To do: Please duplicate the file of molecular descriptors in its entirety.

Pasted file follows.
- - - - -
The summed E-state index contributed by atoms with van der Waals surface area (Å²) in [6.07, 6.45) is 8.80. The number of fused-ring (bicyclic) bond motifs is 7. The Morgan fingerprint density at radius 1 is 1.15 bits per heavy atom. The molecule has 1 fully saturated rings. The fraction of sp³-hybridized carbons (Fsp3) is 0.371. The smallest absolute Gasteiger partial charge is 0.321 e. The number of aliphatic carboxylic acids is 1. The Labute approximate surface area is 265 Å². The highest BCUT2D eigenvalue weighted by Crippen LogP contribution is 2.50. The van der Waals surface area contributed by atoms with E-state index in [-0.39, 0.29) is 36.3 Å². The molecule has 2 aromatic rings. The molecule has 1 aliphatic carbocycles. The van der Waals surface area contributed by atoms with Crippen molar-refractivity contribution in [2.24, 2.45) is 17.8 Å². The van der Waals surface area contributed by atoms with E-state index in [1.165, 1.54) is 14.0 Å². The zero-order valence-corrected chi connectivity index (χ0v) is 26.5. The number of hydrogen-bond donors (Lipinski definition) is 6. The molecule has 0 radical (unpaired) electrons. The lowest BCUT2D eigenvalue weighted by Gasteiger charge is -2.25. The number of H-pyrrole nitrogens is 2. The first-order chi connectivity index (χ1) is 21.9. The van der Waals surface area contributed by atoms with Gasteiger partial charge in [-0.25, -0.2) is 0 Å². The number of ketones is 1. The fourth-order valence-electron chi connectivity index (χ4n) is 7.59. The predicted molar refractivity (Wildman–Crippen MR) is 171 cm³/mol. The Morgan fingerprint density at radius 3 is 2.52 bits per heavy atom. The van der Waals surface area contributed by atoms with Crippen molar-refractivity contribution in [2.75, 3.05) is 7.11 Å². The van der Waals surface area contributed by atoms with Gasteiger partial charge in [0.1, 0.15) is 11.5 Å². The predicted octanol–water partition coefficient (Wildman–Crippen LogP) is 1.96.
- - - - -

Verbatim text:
The summed E-state index contributed by atoms with van der Waals surface area (Å²) in [6.07, 6.45) is 8.80. The number of fused-ring (bicyclic) bond motifs is 7. The Morgan fingerprint density at radius 1 is 1.15 bits per heavy atom. The molecule has 1 fully saturated rings. The fraction of sp³-hybridized carbons (Fsp3) is 0.371. The smallest absolute Gasteiger partial charge is 0.321 e. The number of aliphatic carboxylic acids is 1. The Labute approximate surface area is 265 Å². The highest BCUT2D eigenvalue weighted by Crippen LogP contribution is 2.50. The van der Waals surface area contributed by atoms with E-state index in [-0.39, 0.29) is 36.3 Å². The molecule has 2 aromatic rings. The molecule has 1 aliphatic carbocycles. The van der Waals surface area contributed by atoms with Crippen molar-refractivity contribution in [2.24, 2.45) is 17.8 Å². The van der Waals surface area contributed by atoms with E-state index in [1.165, 1.54) is 14.0 Å². The zero-order valence-corrected chi connectivity index (χ0v) is 26.5. The number of hydrogen-bond donors (Lipinski definition) is 6. The molecule has 0 radical (unpaired) electrons. The lowest BCUT2D eigenvalue weighted by Gasteiger charge is -2.25. The number of H-pyrrole nitrogens is 2. The first-order chi connectivity index (χ1) is 21.9. The van der Waals surface area contributed by atoms with Gasteiger partial charge in [-0.25, -0.2) is 0 Å². The number of ketones is 1. The fourth-order valence-electron chi connectivity index (χ4n) is 7.59. The predicted molar refractivity (Wildman–Crippen MR) is 171 cm³/mol. The Morgan fingerprint density at radius 3 is 2.52 bits per heavy atom. The van der Waals surface area contributed by atoms with Crippen molar-refractivity contribution in [2.75, 3.05) is 7.11 Å². The van der Waals surface area contributed by atoms with Gasteiger partial charge in [0.1, 0.15) is 11.5 Å². The predicted octanol–water partition coefficient (Wildman–Crippen LogP) is 1.96.